The 2019 draft class is filled with impact rookies. It doesn’t have the same headliners as in years past, though. No Ezekiel Elliot. No Saquon Barkley. Not even a prototypical WR1. The league is changing as it does every year. Our expectations and projections need to adjust along with it. Not every rookie has a shot to make an impact their rookie season. Most require development at their position, time to learn the playbook, and adjust to the speed at the next level. But, there are always standouts.
Let’s look at impact rookies for each position; one quarterback, wide receiver, and running back. I’ll highlight players that, given their talent, draft capital, and offensive situation, have a chance to see the field in a productive way this season. The hype may have already extended into their ADP, but in most cases, the cost may be worth the risk.
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2019’s Top Impact Rookies
Quarterback – Kyler Murray, Cardinals
The Kingsbury-Murray pairing is the NFL’s version of a romantic comedy. There’s intrigue on both sides as the former college coach took the road less traveled to accepting the job at the professional level. Murray, after replacing Baker Mayfield, went on to have one of the most efficient collegiate seasons in some time.
|Name (Year Drafted)||AY/A||TD Rate||QBR||Pass EPA Per Dropback|
|Kyler Murray (2019)||13||0.06||95.4||0.252|
|Baker Mayfield (2018)||12.9||0.072||92.3||0.245|
|Josh Rosen (2018)||8.5||0.026||64.1||0.106|
|Sam Darnold (2018)||8.5||0.02||73.2||0.145|
|Mitch Trubisky (2017)||9.1||0.05||83.6||0.193|
|Patrick Mahomes (2017)||9.2||0.041||82.5||0.154|
|Deshaun Watson (2017)||8||0.024||83.9||0.148|
Kingsbury’s ‘appreciation’ of the Oklahoma star was no secret.
His ability as a passer combined with the Konami-code upside has the potential to take over any game. It also perfectly fits into the offensive scheme Kingbury prefers to run. The Air Raid philosophy, developed by Washington State head coach Mike Leach, is filled with spread offense concepts that heavily rely on passing. Kingsbury played quarterback under Leach during their time at Texas Tech and Kingbury adopted the concepts into his coaching style. He just needed the quarterback to execute the design.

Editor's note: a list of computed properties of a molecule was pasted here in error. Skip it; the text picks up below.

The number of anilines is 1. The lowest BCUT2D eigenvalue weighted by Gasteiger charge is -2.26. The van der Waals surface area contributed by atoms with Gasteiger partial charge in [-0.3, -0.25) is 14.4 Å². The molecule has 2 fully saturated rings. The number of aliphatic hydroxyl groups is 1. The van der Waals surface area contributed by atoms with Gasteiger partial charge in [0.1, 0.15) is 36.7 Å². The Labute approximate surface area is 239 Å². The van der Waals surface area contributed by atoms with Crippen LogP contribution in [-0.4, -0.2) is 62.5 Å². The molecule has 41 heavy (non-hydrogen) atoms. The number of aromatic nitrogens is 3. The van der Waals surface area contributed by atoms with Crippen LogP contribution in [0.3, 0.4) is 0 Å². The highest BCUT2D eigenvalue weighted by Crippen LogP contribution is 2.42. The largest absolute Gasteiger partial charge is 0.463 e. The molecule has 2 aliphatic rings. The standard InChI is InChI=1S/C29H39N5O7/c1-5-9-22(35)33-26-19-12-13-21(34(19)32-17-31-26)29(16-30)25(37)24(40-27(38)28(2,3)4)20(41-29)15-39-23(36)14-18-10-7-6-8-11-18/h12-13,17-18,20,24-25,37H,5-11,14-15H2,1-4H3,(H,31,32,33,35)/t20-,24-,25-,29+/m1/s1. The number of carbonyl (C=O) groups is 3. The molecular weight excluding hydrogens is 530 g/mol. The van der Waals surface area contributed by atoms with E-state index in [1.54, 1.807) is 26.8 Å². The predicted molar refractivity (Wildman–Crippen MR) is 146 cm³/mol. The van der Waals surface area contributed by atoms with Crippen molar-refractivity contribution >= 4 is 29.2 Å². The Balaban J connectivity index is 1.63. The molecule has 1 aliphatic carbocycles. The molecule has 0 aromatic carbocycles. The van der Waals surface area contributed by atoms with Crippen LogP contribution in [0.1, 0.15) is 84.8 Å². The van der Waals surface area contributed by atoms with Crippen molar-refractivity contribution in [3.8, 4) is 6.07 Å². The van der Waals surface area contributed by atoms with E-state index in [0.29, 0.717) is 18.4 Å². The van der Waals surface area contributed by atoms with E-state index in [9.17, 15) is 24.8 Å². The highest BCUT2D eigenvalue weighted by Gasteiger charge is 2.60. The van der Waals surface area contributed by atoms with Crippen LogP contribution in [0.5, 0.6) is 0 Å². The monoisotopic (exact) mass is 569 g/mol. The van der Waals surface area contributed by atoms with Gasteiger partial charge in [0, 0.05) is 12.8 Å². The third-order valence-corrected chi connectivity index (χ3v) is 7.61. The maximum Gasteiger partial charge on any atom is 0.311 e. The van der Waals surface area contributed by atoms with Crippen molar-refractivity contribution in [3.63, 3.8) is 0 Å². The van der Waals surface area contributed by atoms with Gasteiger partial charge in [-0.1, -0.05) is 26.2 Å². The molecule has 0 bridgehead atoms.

Texas Tech ran 86.8 offensive plays per game from 2016-2018. The Arizona Cardinals ran 56.4 offensive plays per game in 2018. Now while there’s no expectation the 2019 Cardinals match this pace, a significant jump from the previous season can be expected. Along with David Johnson (a full, injury-free season away from his broke wrist) and Christian Kirk (another Kingbury favorite and entering his second year), the stars are aligning for one of the most boring teams in 2018. Murray’s ADP speaks to the hype surrounding both him and the team. Hovering around QB14 or higher, it’s clear Murray has a path to being an impact rookie in 2019.
Running Back – Alexander Mattison, Vikings
There’s some speculation weaved into this selection, but the logic should hold given a few pieces of information we can take from the Vikings’ 2018 season. Both their offensive tendencies and current personnel point toward the Boise State product becoming one of 2019’s biggest impact rookies. It may take a few weeks for the rookie to carve out a role, but Mattison’s skillset should be what Vikings need in the upcoming season.
Minnesota brought in Kirk Cousins from Washington who had an average 60.1% passing rate the previous three seasons. That held up through most of the season. But the team didn’t. Their 6-6-1 record was the catalyst for a change in offensive coordinator. High-flying John DeFilippo was out. Conservative, Mike Zimmer approved Kevin Stefanski was in. From weeks 1-13, Minnesota averaged a 68.5% pass rate. That dropped to 52.9% over the final 3 weeks of the season. Of course, this is a small sample size, the team’s playoff outlook was bleak, and the Dolphins (Week 15 opponent) allowed the second-most rushing yards in 2018. Their top-tier defense and head coaching tendencies lean towards a more balanced offense. That means more rushing opportunities, but they won’t all go to Dalvin Cook.